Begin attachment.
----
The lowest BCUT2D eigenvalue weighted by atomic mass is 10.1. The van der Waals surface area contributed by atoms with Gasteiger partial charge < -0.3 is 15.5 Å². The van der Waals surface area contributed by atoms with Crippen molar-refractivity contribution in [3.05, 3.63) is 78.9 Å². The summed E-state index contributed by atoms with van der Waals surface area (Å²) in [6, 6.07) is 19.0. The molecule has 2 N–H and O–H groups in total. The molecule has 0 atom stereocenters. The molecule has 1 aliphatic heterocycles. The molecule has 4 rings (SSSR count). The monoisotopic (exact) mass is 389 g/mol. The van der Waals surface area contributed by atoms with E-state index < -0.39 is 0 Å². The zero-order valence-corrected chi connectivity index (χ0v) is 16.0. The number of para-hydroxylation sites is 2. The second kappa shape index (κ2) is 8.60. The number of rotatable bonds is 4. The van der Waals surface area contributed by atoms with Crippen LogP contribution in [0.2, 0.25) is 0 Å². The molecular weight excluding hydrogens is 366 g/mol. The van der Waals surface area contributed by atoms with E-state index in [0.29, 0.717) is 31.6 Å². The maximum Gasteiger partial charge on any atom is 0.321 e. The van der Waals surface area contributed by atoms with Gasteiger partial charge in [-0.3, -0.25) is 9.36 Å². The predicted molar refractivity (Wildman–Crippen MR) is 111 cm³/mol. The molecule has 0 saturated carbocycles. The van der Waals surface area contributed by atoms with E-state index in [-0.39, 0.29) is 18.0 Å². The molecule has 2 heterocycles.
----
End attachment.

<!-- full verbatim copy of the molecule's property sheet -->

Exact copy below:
The lowest BCUT2D eigenvalue weighted by atomic mass is 10.1. The van der Waals surface area contributed by atoms with Gasteiger partial charge < -0.3 is 15.5 Å². The van der Waals surface area contributed by atoms with Crippen molar-refractivity contribution in [3.05, 3.63) is 78.9 Å². The summed E-state index contributed by atoms with van der Waals surface area (Å²) in [6, 6.07) is 19.0. The molecule has 2 N–H and O–H groups in total. The molecule has 0 atom stereocenters. The molecule has 1 aliphatic heterocycles. The molecule has 4 rings (SSSR count). The monoisotopic (exact) mass is 389 g/mol. The van der Waals surface area contributed by atoms with E-state index < -0.39 is 0 Å². The zero-order valence-corrected chi connectivity index (χ0v) is 16.0. The number of para-hydroxylation sites is 2. The second kappa shape index (κ2) is 8.60. The number of rotatable bonds is 4. The van der Waals surface area contributed by atoms with Crippen LogP contribution in [0.2, 0.25) is 0 Å². The molecular weight excluding hydrogens is 366 g/mol. The van der Waals surface area contributed by atoms with E-state index in [0.29, 0.717) is 31.6 Å². The maximum Gasteiger partial charge on any atom is 0.321 e. The van der Waals surface area contributed by atoms with Gasteiger partial charge in [-0.3, -0.25) is 9.36 Å². The predicted molar refractivity (Wildman–Crippen MR) is 111 cm³/mol. The molecule has 0 saturated carbocycles. The van der Waals surface area contributed by atoms with E-state index in [-0.39, 0.29) is 18.0 Å². The molecule has 2 heterocycles.